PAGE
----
What will you need to have on hand if a wildfire occurs? What should you bring with you if you need to evacuate?
The worst time to decide this is during Level 1 or Level 2 of a wildfire in your area. Continue to the next section to start building your kit.
Create an Evacuation Kit
Part of having a wildfire evacuation plan is having an emergency kit you can take with you at a moment’s notice. Here is what it should contain:
What to Bring
The Seven “P’s”4
- People: Make sure everyone in your home is accounted for.
- Pets: Don’t forget your furry friends! They’re part of the family too. You can prepare them for evacuation by making sure they have microchips and ID collars well before a wildfire occurs. In your kit, you should also have leashes, medications, meal bowls, and a three-day stash of pet food and water.
- Paper: Create a folder with important phone numbers and documents including your license, proof of insurance, medical records, deed to your house, passports, social security cards, bank information, etc.
- Prescriptions: Pack any medication your family requires along with vitamins, eyeglasses, contacts, etc.
- Pictures: One of the hardest items to replace are photographs. Bring any irreplaceable photos, art, or memorabilia.
- Personal computer: Bring laptops, computer hard drives, and disks as these can also be difficult and expensive to replace.
- Plastic: Credit cards are the “plastic” in question because you’ll need a way to pay for things in the interim — cash is also useful!
Here are some additional items you’ll want to add to your stash:
- Fire extinguishers (check expiration dates regularly)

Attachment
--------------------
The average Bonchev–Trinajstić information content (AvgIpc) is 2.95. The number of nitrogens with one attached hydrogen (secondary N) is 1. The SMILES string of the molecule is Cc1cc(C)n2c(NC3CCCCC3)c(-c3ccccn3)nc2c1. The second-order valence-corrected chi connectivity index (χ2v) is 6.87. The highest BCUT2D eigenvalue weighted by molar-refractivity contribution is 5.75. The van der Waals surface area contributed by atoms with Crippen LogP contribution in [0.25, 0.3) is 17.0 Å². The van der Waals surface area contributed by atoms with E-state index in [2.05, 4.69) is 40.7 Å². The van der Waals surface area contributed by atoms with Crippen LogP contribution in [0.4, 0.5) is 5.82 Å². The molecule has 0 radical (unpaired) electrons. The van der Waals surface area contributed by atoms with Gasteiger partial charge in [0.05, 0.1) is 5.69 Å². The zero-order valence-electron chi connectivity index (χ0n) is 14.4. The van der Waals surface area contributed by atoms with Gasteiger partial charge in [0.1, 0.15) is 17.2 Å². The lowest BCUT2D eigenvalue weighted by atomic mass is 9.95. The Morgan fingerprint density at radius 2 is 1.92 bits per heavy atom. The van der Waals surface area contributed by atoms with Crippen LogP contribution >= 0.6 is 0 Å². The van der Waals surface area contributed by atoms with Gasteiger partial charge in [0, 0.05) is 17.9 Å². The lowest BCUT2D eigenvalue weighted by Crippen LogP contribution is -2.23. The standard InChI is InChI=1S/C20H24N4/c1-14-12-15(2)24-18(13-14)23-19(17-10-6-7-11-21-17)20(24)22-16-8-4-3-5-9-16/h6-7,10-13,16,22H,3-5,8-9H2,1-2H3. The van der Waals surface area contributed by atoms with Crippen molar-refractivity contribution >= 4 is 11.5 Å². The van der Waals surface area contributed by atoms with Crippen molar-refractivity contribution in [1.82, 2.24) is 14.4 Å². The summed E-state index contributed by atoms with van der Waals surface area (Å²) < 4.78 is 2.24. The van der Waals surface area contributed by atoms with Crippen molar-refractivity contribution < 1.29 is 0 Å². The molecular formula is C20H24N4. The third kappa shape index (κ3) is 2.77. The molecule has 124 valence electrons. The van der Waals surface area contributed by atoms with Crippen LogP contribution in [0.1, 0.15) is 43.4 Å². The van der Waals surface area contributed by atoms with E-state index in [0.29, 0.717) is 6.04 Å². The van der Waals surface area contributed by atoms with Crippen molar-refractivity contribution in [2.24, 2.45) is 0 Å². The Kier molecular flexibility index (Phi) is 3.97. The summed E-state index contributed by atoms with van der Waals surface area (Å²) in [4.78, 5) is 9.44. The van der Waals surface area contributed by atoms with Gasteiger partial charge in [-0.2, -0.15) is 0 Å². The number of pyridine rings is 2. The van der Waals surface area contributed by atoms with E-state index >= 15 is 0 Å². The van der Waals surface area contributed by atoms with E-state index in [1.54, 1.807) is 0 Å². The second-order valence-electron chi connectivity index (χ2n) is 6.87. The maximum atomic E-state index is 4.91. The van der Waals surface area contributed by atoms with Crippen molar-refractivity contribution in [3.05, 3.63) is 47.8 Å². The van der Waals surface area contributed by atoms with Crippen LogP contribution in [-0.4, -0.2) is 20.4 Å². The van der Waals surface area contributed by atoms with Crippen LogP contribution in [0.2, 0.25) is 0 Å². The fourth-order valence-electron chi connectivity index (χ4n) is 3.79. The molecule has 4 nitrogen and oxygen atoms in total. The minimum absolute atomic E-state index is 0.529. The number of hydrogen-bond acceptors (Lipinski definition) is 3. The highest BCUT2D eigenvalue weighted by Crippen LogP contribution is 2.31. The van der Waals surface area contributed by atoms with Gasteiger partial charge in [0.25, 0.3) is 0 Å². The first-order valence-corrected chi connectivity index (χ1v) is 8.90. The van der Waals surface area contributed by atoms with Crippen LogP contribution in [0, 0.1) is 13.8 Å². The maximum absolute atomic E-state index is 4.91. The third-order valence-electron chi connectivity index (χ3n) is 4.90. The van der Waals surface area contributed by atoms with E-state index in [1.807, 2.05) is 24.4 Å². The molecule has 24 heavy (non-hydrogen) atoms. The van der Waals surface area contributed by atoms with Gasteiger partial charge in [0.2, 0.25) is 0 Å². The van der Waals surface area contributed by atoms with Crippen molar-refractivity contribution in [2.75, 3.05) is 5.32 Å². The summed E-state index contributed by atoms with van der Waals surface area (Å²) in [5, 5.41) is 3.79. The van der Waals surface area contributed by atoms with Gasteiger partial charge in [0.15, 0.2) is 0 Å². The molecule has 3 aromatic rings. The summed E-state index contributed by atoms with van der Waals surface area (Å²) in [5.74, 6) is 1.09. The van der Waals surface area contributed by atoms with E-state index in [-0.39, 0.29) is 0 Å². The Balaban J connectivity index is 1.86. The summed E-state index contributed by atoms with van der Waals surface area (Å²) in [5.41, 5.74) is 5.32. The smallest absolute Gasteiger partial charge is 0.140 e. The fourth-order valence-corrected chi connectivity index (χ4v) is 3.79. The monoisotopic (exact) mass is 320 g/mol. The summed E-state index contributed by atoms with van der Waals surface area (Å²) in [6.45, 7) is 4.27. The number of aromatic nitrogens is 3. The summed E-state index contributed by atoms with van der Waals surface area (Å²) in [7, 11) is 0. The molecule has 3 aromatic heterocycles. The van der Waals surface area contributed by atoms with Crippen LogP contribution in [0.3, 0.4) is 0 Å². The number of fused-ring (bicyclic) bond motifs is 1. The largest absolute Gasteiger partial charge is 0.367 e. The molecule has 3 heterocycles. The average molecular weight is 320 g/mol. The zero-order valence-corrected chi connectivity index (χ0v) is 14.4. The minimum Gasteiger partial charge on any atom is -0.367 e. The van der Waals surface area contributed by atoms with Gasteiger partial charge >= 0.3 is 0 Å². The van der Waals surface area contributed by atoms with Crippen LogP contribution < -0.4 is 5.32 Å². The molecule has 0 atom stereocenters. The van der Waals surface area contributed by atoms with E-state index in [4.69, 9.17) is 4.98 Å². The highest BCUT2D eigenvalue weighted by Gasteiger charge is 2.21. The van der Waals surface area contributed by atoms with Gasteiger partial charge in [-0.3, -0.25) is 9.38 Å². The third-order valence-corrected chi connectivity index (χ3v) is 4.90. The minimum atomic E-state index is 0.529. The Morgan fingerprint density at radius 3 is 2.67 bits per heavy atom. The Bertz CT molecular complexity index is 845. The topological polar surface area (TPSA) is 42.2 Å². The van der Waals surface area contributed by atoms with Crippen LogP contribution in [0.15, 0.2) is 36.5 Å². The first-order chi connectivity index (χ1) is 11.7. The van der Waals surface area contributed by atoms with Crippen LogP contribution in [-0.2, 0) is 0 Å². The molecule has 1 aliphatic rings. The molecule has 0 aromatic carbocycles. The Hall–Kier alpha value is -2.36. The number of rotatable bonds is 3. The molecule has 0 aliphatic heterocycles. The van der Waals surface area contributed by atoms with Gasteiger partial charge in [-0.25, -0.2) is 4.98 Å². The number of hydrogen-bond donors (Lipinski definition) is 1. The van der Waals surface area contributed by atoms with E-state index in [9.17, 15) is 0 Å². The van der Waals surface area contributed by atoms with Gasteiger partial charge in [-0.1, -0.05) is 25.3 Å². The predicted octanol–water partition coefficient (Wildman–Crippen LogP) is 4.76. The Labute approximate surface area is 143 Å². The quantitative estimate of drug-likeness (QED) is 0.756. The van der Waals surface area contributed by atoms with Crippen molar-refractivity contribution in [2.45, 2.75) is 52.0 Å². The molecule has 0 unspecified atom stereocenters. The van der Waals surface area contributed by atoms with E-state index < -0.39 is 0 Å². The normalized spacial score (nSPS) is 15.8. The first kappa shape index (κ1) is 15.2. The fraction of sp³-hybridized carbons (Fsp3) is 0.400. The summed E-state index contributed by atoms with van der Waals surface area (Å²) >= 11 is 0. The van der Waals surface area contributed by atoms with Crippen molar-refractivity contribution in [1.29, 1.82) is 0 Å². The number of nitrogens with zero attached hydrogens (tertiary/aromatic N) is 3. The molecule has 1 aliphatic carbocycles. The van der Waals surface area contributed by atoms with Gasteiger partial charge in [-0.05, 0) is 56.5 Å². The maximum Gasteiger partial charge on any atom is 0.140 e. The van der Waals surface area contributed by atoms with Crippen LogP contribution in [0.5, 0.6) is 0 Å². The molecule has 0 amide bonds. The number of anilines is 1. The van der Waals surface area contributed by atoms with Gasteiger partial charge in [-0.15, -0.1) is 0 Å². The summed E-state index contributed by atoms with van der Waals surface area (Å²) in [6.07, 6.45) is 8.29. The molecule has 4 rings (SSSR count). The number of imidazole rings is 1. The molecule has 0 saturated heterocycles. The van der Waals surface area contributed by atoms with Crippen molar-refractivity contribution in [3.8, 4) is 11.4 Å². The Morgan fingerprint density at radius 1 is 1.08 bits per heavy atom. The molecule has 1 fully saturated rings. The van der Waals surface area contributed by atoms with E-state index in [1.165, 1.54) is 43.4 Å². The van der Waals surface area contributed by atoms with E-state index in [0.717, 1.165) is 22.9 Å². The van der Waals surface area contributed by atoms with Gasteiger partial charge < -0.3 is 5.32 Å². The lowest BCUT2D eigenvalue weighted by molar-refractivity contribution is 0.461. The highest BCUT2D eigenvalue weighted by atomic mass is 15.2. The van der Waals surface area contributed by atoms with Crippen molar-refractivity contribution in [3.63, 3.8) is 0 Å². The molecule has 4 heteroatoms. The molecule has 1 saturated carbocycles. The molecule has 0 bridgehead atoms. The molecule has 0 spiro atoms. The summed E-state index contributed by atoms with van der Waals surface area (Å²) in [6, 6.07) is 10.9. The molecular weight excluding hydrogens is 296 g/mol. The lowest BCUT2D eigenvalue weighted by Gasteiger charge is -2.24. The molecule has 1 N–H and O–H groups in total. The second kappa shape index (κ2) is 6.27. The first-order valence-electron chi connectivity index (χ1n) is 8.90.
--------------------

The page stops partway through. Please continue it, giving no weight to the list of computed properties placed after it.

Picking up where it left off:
- First aid kit
- Portable radio
- Water supply and snacks
- Sturdy shoes
Wildfire Evacuation Checklists: Inside the Home
When you’ve hit Level 3 (or you no longer feel safe at Level 2), you should follow these steps to prevent property damage.
- Shut windows and doors
- Lock your house
- Leave lights on
- Shut off gas
- Wrap electronics and furniture in sheets, blankets, or plastic drop cloths for extra protection
Wildfire Evacuation Checklists: Outside the Home
- Close your garage door
- Remove any flammable items from around the outside of your house and bring them inside
- Bring in anything that isn’t nailed down, such as trashcans, toys, garden equipment, or lawn furniture
- Leave exterior lights on
Wildfire Evacuation Resources
If you are looking for additional resources for your wildfire evacuation plan, visit the sites below.
- Ready.gov: A government site with information about wildfire preparedness and safety
- Ready, Set, Go! The program provides free tools and resources for fire departments to use as they help residents gain an understanding of their wildland fire risk and actions individuals can take to reduce that risk.
- FEMA app: An app that allows you to receive real-time updates from the National Weather Service
- Red Cross Emergency app: This app provides a list of open emergency shelters that can give you a place to go in case you’re evacuated swiftly.
- Your local alerts: Each community will have local alerts that help keep you updated on wildfires. These typically require no sign-up.
- The DataFace, “When and Where are Wildfires Most Common in the U.S.?” Accessed September 2, 2022.
- Expert Insurance Reviews, “10 States With the Highest Wildfire Risk.” Accessed September 2, 2022.
- McNeil and Company, “Wildfire and Saving Your Livestock.” Accessed September 2, 2022.
- Cal Fire, “Create a Wildfire Action Plan.” Accessed September 2, 2022.